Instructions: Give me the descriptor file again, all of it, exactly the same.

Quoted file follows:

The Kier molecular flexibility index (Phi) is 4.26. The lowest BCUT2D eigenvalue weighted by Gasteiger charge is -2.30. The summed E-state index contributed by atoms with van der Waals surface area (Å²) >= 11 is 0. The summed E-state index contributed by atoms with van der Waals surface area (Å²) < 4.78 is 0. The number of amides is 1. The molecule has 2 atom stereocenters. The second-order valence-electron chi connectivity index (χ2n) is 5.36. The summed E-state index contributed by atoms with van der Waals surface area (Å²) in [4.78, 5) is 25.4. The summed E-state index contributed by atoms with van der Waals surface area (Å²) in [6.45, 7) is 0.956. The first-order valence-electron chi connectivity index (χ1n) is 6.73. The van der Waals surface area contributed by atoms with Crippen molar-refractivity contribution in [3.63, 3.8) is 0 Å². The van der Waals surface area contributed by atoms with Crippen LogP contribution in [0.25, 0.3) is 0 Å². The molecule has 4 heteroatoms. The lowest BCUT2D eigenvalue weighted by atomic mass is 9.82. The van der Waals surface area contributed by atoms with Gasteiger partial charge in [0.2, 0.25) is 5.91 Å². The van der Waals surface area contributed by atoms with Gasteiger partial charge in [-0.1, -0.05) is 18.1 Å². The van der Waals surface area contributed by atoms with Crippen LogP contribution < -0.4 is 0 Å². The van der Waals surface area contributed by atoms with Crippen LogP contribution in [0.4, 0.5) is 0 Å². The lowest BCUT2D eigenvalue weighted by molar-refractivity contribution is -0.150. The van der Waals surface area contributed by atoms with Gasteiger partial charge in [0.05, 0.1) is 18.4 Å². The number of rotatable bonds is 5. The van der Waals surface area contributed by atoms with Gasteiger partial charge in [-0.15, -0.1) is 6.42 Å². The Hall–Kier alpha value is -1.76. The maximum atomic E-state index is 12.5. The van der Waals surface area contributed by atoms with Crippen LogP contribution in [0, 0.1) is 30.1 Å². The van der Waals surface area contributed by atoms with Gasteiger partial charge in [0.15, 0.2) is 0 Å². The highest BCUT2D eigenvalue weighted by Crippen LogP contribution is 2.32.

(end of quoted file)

The Kier molecular flexibility index (Phi) is 4.26. The lowest BCUT2D eigenvalue weighted by Gasteiger charge is -2.30. The summed E-state index contributed by atoms with van der Waals surface area (Å²) >= 11 is 0. The summed E-state index contributed by atoms with van der Waals surface area (Å²) < 4.78 is 0. The number of amides is 1. The molecule has 2 atom stereocenters. The second-order valence-electron chi connectivity index (χ2n) is 5.36. The summed E-state index contributed by atoms with van der Waals surface area (Å²) in [4.78, 5) is 25.4. The summed E-state index contributed by atoms with van der Waals surface area (Å²) in [6.45, 7) is 0.956. The first-order valence-electron chi connectivity index (χ1n) is 6.73. The van der Waals surface area contributed by atoms with Crippen molar-refractivity contribution in [3.63, 3.8) is 0 Å². The van der Waals surface area contributed by atoms with Crippen LogP contribution in [0.25, 0.3) is 0 Å². The molecule has 4 heteroatoms. The lowest BCUT2D eigenvalue weighted by atomic mass is 9.82. The van der Waals surface area contributed by atoms with Gasteiger partial charge in [0.2, 0.25) is 5.91 Å². The van der Waals surface area contributed by atoms with Gasteiger partial charge in [-0.1, -0.05) is 18.1 Å². The van der Waals surface area contributed by atoms with Crippen LogP contribution < -0.4 is 0 Å². The van der Waals surface area contributed by atoms with Crippen LogP contribution in [0.4, 0.5) is 0 Å². The lowest BCUT2D eigenvalue weighted by molar-refractivity contribution is -0.150. The van der Waals surface area contributed by atoms with Gasteiger partial charge in [0.05, 0.1) is 18.4 Å². The number of rotatable bonds is 5. The van der Waals surface area contributed by atoms with Gasteiger partial charge in [-0.15, -0.1) is 6.42 Å². The Hall–Kier alpha value is -1.76. The maximum atomic E-state index is 12.5. The van der Waals surface area contributed by atoms with Crippen LogP contribution in [0, 0.1) is 30.1 Å². The van der Waals surface area contributed by atoms with Gasteiger partial charge in [0.15, 0.2) is 0 Å². The highest BCUT2D eigenvalue weighted by Crippen LogP contribution is 2.32.